Psychology of control is the study of the actions and methods by which people may be controlled by another person or group of people. Humans may be controlled by several means. On the smaller person-to-person or person-to-group level, persuasive speaking, social pressure, and threat of violence may allow one person to control another. Examples of these methods are plentiful in George Orwell's Animal Farm, a fairytale that explores the communist nation’s descent into dictatorship. Orwell uses the metaphor of an English country farm to prove his point and models the farm’s sentient animal inhabitants upon political players of the early USSR. On the larger scale of government-to-person, propaganda, manipulation of the media (a person’s main source of information in a highly populated and technologically advanced society), and rule by terror can also be used for control. Orwell’s 1984 describes an all-controlling totalitarian regime and a couple’s failed attempt to thwart it. 1984 showcases each method of large-scale psychology of control. Methods of large-scale and small-scale control are similar in form but different in execution (e.g., persuasive speaking and propaganda). Understanding control is very important in today’s society, as the news media, whether it leans left or right, wittingly or unwittingly colors the public opinion rather than simply providing information. Many governments today seek or have sought to oppress and control their own people and have largely succeeded, with the now-defunct Taliban of Afghanistan a prominent example. Mankind can prevent itself from being unjustly controlled against its will only by understanding control.
One of the least obvious methods of psychology of control is persuasive speaking and nonverbal cues. When someone sees another person speaking, he or she will most always make judgments about the speaker based upon the speaker’s race, attire, and disposition. These judgments can influence the speaker’s persuasiveness or detract from it. “Your gestures, posture, facial expression, look and touch all say something about your status in a group, too. Large, sweeping movements of your hands and head and a relaxed but controlled stance show that you enjoy a privileged position.” (“How Groups Work”, p. 1827.) For many people, an energetic and confident speaker in a suit would prove more persuasive than a nervous, mumbling speaker in casual dress, even if the two were arguing the same point. Several studies have been performed that support the idea that nonverbal cues can be important in increasing an individual’s persuasiveness.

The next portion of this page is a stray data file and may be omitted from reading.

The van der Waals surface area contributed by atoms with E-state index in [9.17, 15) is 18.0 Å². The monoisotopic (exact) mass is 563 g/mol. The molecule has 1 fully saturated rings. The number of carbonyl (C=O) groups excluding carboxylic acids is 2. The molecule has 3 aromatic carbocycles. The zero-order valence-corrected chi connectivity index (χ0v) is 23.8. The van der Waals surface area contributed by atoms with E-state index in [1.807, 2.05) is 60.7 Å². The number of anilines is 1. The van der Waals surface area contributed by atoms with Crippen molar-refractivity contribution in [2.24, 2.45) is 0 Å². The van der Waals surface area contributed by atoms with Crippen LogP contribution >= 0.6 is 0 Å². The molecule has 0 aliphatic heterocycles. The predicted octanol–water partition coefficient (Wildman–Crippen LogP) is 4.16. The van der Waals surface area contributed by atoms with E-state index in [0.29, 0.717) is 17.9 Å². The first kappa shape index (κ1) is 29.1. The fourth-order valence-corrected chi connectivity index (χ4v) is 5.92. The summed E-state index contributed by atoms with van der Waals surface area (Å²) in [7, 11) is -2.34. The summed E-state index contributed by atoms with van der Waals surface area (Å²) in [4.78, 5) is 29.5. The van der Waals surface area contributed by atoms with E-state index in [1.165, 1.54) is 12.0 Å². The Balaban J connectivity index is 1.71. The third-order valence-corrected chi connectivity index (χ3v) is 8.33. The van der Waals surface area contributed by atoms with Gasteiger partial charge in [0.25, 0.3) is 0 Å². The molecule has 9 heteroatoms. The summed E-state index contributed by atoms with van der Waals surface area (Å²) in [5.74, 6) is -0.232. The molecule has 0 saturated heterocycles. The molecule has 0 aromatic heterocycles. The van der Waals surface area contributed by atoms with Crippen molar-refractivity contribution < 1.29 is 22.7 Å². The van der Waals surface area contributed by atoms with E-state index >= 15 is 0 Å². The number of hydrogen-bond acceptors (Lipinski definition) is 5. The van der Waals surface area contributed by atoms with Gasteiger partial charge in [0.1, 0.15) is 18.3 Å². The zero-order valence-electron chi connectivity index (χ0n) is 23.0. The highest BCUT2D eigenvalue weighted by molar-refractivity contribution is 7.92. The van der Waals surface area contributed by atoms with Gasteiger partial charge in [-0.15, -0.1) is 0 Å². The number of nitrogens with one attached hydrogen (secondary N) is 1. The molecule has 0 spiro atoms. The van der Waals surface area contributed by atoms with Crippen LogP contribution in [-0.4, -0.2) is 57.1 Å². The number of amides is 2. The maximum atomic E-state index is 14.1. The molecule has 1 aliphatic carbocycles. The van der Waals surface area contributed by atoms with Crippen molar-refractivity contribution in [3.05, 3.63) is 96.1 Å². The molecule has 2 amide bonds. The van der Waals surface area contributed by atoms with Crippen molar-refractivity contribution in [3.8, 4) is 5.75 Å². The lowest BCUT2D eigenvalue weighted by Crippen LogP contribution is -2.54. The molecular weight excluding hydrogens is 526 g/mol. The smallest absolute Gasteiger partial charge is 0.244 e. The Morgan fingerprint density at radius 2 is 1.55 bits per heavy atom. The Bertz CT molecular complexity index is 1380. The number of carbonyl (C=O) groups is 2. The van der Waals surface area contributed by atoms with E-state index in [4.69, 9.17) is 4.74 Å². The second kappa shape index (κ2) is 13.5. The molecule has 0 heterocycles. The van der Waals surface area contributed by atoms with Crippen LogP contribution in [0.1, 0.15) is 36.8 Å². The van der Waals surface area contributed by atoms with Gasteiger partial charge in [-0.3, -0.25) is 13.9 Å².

In one study, three groups of men reviewed the evidence in a personal injury lawsuit to help them decide on a suitable award for the plaintiff. All of them initially favored a sum of at least $10,000. They then watched a videotape of a man who argued that a settlement of $2,000 was quite sufficient. For the first group, the man displayed a number of status cues. He wore a tie and sports-coat and looked directly at the camera while speaking. His voice was firm and clear and he did not hesitate or stumble over words. The man the second group watched wore a sport-shirt and no tie. Although he never mumbled, he hesitated occasionally and did not look at the camera. The third group’s man wore a T-shirt and seemed nervous, saying “um” and “er” and fumbling for words.
After listening to the speakers, all three groups changed their initial award. The group who watched the first speaker were sufficiently impressed to cut their settlement down by an average of $4,273. Those watching the second speaker reduced theirs only slightly (an average of $2,426). The third group actually increased the sum they wanted to give the plaintiff by an average of $2,843.
(“How Groups Work”, p. 1827)
When people watch politicians talking on television, they evaluate them upon their clothing, confidence, and oratory ability. In the 2000 presidential elections, the press made much ado of soon-to-be President Bush’s tendency to stutter while speaking in public. Apparently, this brought his governing ability into doubt. Although stuttering has no relation to Bush’s capability as President, it made him seem less intelligent or less confident. On a darker note, Hitler was known for his ability to enthrall large audiences when speaking and to fill their hearts and minds with hatred. Mankind must always be wary of those who seek to control through passionate words and seemingly well-intentioned promises.